Dr Rob Nolan Discusses Findings From REACH Hypertension eCounseling Trial




Research from the REACH trial presented at the American College of Cardiology 66th Scientific Session indicated that participants who received the REACH eCounseling intervention showed significant improvements in measures of hypertension management, according to lead study author Rob Nolan, PhD, CPsych, director of Cardiac eHealth at the Peter Munk Cardiac Centre and clinical psychologist and scientist at the Toronto General Research Institute.

Transcript (slightly modified)
Can you describe the REACH trial’s design and methods?
REACH, to our knowledge, was the first double-blind, randomized, controlled trial of eCounseling for hypertension. Now, we had 2 arms in this trial. The control arm had an educational and information approach to this. They received guidelines about how to make therapeutic lifestyle changes in exercise, diet, including sodium reduction, adherence to medications, as well as smoke-free living. They also received a checklist to review their progress with their physicians, and they had access to tools on the Heart and Stroke Foundation website to monitor behavior change and changes in blood pressure. 
 
The eCounseling group received a similar theme of treatment but we made extensive use of multimedia, and we wanted to engage our participants more effectively. So, we had 14 original videos that we developed. These included expert type of summaries of self-help guidelines to initiate and sustain lifestyle changes in the areas that I mentioned. Also, we had dramatic vignettes that reflected back the experiences of individuals as they tried to initiate and sustain lifestyle change, and we had a peer discussion that provided positive role modeling as well as virtual support.
 
REACH was a 12-month intervention, and both arms of this trial received the same amount of contact with the internet-based program.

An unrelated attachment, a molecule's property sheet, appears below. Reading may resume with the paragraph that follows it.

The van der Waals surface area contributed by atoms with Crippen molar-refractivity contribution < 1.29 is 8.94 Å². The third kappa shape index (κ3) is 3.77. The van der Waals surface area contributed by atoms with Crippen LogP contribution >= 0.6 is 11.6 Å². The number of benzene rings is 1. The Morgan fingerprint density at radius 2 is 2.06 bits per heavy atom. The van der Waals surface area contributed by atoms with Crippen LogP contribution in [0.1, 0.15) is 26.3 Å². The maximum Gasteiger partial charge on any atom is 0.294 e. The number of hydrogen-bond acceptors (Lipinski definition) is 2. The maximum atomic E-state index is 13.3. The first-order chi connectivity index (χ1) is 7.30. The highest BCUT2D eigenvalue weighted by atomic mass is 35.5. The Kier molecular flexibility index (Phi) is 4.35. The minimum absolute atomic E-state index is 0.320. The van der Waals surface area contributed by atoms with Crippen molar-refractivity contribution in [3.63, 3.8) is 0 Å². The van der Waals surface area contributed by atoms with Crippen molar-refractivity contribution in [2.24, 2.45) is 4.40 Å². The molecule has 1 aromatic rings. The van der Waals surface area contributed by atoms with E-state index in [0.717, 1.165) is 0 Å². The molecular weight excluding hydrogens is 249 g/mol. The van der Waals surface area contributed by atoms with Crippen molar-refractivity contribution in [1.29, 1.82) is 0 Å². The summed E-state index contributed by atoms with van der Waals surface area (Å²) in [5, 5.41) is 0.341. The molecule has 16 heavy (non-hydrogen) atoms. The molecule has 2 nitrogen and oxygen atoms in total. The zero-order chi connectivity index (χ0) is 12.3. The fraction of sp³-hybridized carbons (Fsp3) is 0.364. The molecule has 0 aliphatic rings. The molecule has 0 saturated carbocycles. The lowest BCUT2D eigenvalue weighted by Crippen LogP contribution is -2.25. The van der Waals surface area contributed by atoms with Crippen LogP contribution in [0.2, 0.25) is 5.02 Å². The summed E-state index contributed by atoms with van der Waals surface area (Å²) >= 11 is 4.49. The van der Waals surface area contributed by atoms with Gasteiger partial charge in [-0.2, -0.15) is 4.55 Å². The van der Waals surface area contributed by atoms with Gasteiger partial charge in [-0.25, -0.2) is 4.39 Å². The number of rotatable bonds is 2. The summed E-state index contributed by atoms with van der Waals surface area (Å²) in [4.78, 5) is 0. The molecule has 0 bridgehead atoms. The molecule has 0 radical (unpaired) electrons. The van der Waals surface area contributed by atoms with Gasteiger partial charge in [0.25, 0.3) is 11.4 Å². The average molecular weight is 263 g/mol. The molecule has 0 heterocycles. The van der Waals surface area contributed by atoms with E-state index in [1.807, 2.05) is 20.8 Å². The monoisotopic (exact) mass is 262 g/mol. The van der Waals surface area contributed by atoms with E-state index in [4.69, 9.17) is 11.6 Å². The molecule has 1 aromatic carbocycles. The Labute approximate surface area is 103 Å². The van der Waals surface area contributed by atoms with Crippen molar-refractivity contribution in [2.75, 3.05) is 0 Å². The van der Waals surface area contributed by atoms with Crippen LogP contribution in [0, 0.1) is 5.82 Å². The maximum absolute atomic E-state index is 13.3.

What were the results of the REACH trial?
For the results, our primary outcomes focused on blood pressure and other markers of cardiovascular risk. For systolic blood pressure, I should mention first that 83% of our sample were already taking antihypertensive medications, so for systolic blood pressure at 12 months, both the controls and the eCounseling group significantly reduced systolic blood pressure from baseline. The controls reduced it by 6 millimeters of mercury (mmHg); however, the eCounseling group reduced systolic blood pressure by 10 mmHg, and that was a significant group difference.
 
For pulse pressure, only the eCounseling group significantly reduced that index from baseline, and it was by about 4 mmHg and that was a significant group effect. Similarly, for the Framingham index, only the eCounseling group significantly reduced that index from baseline, it was by about 2%, and we also did observe a significant group effect there too.
 
For diastolic blood pressure, men and women responded differently. So with this sex by treatment interaction, among women, both the control and eCounseling groups reduced diastolic blood pressure by about 6 mmHg, and that was a significant drop but no group difference. But for men, only the eCounseling group significantly reduced diastolic blood pressure, and that was by about 4 mmHg.
 
Finally, for non-high density lipoprotein cholesterol (non-HDLC). I should mention in describing this that we screened initially in the trial for elevated blood pressure, but not cholesterol, and cholesterol was just in the average range to begin with, so we didn’t see any further reductions that were significant from baseline in our eCounseling or control groups. Among women, there was no significant change from baseline and no group difference. Among men, there was a group difference in favor of eCounseling. Controls significantly increased non-HDLC by about 11 milligrams per deciliter at 12 months.
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